The International Press Institute is holding a World Congress in Vienna and Bratislava on September 11-14, 2010. The title of their congress is “Thinking the Unthinkable: Are We Losing the News?” It appears to be yet another hand-wringing event where journalists talk to journalists about journalism.
Journalism is a totally unregulated profession. It always has been and it should always be so, even when it fails miserably to do its job.
The dirty little secret about journalism is that you don’t need any special training to call yourself a journalist. You don’t need a license, you don’t need to join a union, and heck, you don’t even need a job or income to call yourself a journalist.
So, if you would happen to wake up someday disgruntled with your miserable life, you could grab a pen and a paper and write a news story. Once finished, you could declare yourself a journalist. It’s that easy. Well, almost.
Here’s a quick history of journalism in America from a little book published several years ago by the Indiana University Press.*
When you write news, you’re supposed to provide your readers, viewers and listeners with useful and reliable information. Have you noticed that the information you get on television, in the newspapers and on websites is not always either useful or reliable? Some of it is biased, some incomplete and too much of it is just hot air.
To help clarify matters, I have identified four categories of information as it relates to the news business: 1. There is straightforward, factpbased information, 2. misinformation, 3. disinformation and 4. spinformation. I will more fully define each category.
“I want to be a reporter, but I don’t know what to write about!” was the comment from a young lady in an audience I spoke to recently. Her dilemma prompted me to start work on my next book tentatively titled, “1001 News Story Ideas for Citizen Journalists.”
There is more than one way to interview someone for a news story.
Some journalists take the role of an unfriendly, disbelieving inquirer who wants to catch the interviewee in some moment of confusion or expose him/her as a hypocrite, ignoramus or buffoon. I refer to this as “gotcha” journalism.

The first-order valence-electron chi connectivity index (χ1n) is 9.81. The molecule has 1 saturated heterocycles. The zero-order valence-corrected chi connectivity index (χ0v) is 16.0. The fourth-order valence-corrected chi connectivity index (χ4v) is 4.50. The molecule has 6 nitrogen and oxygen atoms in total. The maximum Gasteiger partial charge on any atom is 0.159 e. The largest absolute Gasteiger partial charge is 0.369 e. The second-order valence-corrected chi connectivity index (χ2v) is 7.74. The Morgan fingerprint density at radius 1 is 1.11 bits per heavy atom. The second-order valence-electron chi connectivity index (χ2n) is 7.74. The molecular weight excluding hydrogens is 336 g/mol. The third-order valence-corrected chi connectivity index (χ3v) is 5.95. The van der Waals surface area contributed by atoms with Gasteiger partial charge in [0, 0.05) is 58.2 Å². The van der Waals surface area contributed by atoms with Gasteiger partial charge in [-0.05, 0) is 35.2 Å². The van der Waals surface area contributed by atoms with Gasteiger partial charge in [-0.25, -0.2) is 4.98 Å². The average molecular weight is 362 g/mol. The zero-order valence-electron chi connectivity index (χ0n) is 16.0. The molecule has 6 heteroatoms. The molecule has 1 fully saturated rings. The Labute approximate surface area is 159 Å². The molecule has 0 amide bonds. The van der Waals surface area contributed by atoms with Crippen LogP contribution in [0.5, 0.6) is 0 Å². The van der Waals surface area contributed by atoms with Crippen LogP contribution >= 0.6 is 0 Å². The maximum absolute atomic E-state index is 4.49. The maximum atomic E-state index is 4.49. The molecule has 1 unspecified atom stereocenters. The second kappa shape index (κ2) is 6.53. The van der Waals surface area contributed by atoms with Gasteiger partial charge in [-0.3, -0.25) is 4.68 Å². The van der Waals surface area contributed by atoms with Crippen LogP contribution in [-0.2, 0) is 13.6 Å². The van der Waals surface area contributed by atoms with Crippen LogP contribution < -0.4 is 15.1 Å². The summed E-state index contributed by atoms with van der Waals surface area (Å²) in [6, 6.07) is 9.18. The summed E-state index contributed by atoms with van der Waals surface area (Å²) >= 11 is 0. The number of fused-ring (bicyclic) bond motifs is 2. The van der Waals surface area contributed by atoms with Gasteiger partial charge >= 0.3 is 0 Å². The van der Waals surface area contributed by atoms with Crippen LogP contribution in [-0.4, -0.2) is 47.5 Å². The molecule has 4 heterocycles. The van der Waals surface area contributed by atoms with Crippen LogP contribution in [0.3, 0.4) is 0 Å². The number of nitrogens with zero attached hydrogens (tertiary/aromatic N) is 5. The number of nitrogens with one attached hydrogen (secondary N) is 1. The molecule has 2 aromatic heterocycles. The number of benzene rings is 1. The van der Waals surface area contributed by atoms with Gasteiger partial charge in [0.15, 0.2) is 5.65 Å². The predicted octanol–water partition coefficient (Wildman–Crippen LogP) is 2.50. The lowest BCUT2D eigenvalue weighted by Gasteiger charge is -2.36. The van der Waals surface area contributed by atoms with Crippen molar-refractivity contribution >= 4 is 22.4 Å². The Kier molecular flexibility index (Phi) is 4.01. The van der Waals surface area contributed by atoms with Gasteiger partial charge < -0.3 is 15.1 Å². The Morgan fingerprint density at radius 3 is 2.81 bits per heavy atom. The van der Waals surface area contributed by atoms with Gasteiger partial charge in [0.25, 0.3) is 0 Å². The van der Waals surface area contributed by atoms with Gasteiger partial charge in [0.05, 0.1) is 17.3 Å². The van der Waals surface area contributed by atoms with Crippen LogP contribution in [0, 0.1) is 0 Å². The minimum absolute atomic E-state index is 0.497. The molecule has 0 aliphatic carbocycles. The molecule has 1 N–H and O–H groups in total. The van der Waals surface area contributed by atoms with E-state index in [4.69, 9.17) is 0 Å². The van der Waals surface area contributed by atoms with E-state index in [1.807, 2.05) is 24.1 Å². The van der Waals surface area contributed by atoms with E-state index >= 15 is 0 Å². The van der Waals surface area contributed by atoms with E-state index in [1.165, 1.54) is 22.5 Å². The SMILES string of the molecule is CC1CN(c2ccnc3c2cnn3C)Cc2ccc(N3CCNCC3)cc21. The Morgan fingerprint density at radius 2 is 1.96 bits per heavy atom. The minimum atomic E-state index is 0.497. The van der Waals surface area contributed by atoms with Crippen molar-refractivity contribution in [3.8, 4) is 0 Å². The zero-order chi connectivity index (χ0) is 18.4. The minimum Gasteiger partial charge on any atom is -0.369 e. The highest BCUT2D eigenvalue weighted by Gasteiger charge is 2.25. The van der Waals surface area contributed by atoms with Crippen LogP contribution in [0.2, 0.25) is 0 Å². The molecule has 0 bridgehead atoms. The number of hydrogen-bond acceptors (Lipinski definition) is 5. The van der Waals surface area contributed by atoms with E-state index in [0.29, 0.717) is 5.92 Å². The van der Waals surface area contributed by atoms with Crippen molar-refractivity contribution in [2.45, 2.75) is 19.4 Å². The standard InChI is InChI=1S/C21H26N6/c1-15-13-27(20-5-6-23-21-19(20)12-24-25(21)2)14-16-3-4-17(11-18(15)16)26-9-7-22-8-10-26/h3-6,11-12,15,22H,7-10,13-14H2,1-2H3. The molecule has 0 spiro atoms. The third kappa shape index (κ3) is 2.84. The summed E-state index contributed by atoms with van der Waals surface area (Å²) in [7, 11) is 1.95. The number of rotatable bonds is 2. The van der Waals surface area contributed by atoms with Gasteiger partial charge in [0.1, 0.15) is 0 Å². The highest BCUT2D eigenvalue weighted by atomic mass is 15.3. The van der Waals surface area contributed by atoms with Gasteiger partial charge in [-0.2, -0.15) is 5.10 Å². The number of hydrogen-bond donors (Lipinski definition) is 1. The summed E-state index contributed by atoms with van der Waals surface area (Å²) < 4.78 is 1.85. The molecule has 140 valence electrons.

Some journalists take the role of a supportive, affable colleague so they don’t ask any tough questions that might embarrass the interviewee. This often called throwing softballs, but I call it “brownnose” journalism.
The really good journalists take the role of an objective, neutral interviewer with no agenda except to get the interviewee’s side of the story. This is called unbiased journalism.
The role you take as a journalist interviewing someone for a story is important, but there are other aspects of the journalist’s interview that will also help or hinder your quest for a complete story. The words used to formulate questions, the tone of voice used to ask them and the body language employed in the interview either contribute to or detract from a successful interview.
Originally posted 2010-04-16 17:59:17 -0400. Crossposted from RonRossToday. Bumped and promoted. Please give Dr. Ross a hearty welcome. We're happy to have him posting with us. :) -- GH
“What are you going to do when you grow up?” you ask your kids.
Most children don’t have a clue, so they answer with “fireman,” “policeman,” “doctor” or other such highly visible and seemingly exciting occupation. I don’t think I’ve ever heard a child answer, “Journalist! I want to be a journalist!” The idea to be a journalist usually comes a little later as they experience their world and see the vast variety of career choices they actually have.
But why be a journalist? Here are four possible motives for being a journalist, and more particularly, a citizen journalist.